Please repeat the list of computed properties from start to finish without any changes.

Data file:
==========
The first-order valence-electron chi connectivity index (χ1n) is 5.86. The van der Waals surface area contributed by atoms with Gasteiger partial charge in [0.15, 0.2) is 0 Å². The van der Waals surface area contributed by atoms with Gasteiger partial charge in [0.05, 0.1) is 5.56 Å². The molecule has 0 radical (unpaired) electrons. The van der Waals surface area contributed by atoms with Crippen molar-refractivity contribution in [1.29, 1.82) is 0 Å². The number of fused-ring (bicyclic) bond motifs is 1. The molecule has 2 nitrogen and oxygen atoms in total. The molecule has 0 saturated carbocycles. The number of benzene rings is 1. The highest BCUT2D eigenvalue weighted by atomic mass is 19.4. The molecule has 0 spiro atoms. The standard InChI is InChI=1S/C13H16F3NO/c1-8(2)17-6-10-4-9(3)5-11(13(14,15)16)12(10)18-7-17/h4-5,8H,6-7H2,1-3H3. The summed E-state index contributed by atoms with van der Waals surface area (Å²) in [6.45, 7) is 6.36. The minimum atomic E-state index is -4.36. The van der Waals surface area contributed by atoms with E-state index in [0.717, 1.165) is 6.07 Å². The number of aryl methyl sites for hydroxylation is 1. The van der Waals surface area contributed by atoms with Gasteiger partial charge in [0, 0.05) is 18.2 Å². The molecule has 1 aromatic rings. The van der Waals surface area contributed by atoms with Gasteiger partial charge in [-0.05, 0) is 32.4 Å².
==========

The first-order valence-electron chi connectivity index (χ1n) is 5.86. The van der Waals surface area contributed by atoms with Gasteiger partial charge in [0.15, 0.2) is 0 Å². The van der Waals surface area contributed by atoms with Gasteiger partial charge in [0.05, 0.1) is 5.56 Å². The molecule has 0 radical (unpaired) electrons. The van der Waals surface area contributed by atoms with Crippen molar-refractivity contribution in [1.29, 1.82) is 0 Å². The number of fused-ring (bicyclic) bond motifs is 1. The molecule has 2 nitrogen and oxygen atoms in total. The molecule has 0 saturated carbocycles. The number of benzene rings is 1. The highest BCUT2D eigenvalue weighted by atomic mass is 19.4. The molecule has 0 spiro atoms. The standard InChI is InChI=1S/C13H16F3NO/c1-8(2)17-6-10-4-9(3)5-11(13(14,15)16)12(10)18-7-17/h4-5,8H,6-7H2,1-3H3. The summed E-state index contributed by atoms with van der Waals surface area (Å²) in [6.45, 7) is 6.36. The minimum atomic E-state index is -4.36. The van der Waals surface area contributed by atoms with E-state index in [0.717, 1.165) is 6.07 Å². The number of aryl methyl sites for hydroxylation is 1. The van der Waals surface area contributed by atoms with Gasteiger partial charge in [0, 0.05) is 18.2 Å². The molecule has 1 aromatic rings. The van der Waals surface area contributed by atoms with Gasteiger partial charge in [-0.05, 0) is 32.4 Å².